Decades of research suggest that preparing children to be caring, ethical, contributing adults requires supporting them to develop social, emotional, and character skills that include focusing and deploying attention; understanding and managing emotions; empathizing with and respecting others; navigating social conflicts effectively; and standing up for principles of justice and fairness.
Throughout history, schools and community centers have served as an important context for building this combination of skills and habits. One common approach has been school and community-based prevention and intervention programs focused on an inter-related set of skills that generally fall under the headings of social and emotional learning (SEL), character education, bullying prevention, conflict resolution, 21st Century/life skills, youth development, and more. Among these approaches, those focused on SEL appear to have the largest and most rigorously evaluated evidence base.
Significant attention is frequently placed on the development and testing of comprehensive, often highly structured programs, but far fewer researchers and program developers prioritize the need for adapting and personalizing resources to maximize feasibility, sustainability, and impact in the long-run. Research has consistently demonstrated the relationship between effective program implementation and the adaptability and compatibility of SEL programs; however, the large majority of evidence-based SEL interventions do not provide flexibility, and they frequently view program adaptation as undermining fidelity and impact. Given the prescribed manner of traditional approaches, teachers infrequently have the freedom and flexibility to select the strategies that best fit the needs of their students (i.e., learning style, skill level, interest, etc.). Moreover, a number of other barriers – such as limited time and resources, lack of local buy-in, and poor integration into everyday practice – undermine efforts to bring more comprehensive SEL programming to scale, and these barriers are likely exacerbated in low-income and low-resource contexts.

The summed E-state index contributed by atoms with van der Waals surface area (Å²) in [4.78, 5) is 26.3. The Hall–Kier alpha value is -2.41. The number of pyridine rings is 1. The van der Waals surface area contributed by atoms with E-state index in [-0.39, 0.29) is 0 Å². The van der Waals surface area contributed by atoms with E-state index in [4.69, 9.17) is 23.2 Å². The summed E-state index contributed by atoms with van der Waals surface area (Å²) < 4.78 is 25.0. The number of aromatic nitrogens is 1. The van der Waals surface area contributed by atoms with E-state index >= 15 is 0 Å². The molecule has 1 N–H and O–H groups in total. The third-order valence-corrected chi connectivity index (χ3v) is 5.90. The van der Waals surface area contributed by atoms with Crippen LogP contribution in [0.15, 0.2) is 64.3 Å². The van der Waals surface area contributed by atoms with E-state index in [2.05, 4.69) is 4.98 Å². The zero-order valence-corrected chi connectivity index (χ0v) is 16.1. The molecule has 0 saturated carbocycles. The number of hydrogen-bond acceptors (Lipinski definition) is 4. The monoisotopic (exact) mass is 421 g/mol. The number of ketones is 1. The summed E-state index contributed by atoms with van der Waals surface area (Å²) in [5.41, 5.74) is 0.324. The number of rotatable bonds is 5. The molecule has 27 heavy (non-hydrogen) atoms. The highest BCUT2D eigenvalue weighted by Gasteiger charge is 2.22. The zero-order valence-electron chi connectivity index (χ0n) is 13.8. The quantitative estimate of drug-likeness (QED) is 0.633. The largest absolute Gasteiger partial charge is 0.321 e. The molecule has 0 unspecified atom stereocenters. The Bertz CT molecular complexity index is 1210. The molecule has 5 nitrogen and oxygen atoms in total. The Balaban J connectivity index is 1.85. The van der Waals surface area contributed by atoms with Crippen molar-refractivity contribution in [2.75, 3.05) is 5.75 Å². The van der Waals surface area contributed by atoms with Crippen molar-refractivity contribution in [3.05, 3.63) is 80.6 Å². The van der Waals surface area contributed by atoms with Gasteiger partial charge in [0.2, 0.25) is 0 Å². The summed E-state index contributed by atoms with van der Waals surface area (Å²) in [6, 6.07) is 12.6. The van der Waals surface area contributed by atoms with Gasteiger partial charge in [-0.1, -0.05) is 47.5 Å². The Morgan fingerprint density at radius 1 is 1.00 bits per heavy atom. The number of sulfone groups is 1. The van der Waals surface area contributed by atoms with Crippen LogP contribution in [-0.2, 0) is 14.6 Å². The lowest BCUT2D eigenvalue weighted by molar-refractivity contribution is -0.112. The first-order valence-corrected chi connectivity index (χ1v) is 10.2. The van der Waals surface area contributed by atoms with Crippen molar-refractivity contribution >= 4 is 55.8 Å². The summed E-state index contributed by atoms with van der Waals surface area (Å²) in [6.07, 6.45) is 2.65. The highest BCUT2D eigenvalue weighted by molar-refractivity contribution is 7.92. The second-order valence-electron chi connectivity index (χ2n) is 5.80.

There is now a pressing need to develop and test less intensive strategies that comprise an array of flexible and differentiated social, emotional, and behavioral supports, particularly for children exposed to poverty-related stressors and adverse experiences. These strategies can be designed to be adaptable to individual, classroom, and school-specific needs and easy to implement outside the context of a comprehensive program, while still achieving meaningful outcomes.
The Kernels project aims to develop and test a set of evidence-based kernels of practice that represent a smaller-scale, personalized approach to SEL, thereby increasing feasibility, sustainability, and impact across settings. Ultimately, our goal is to draw upon the pilots we have completed to date to further develop, refine, and test a set of kernels that can be deployed and effectively integrated into daily practices.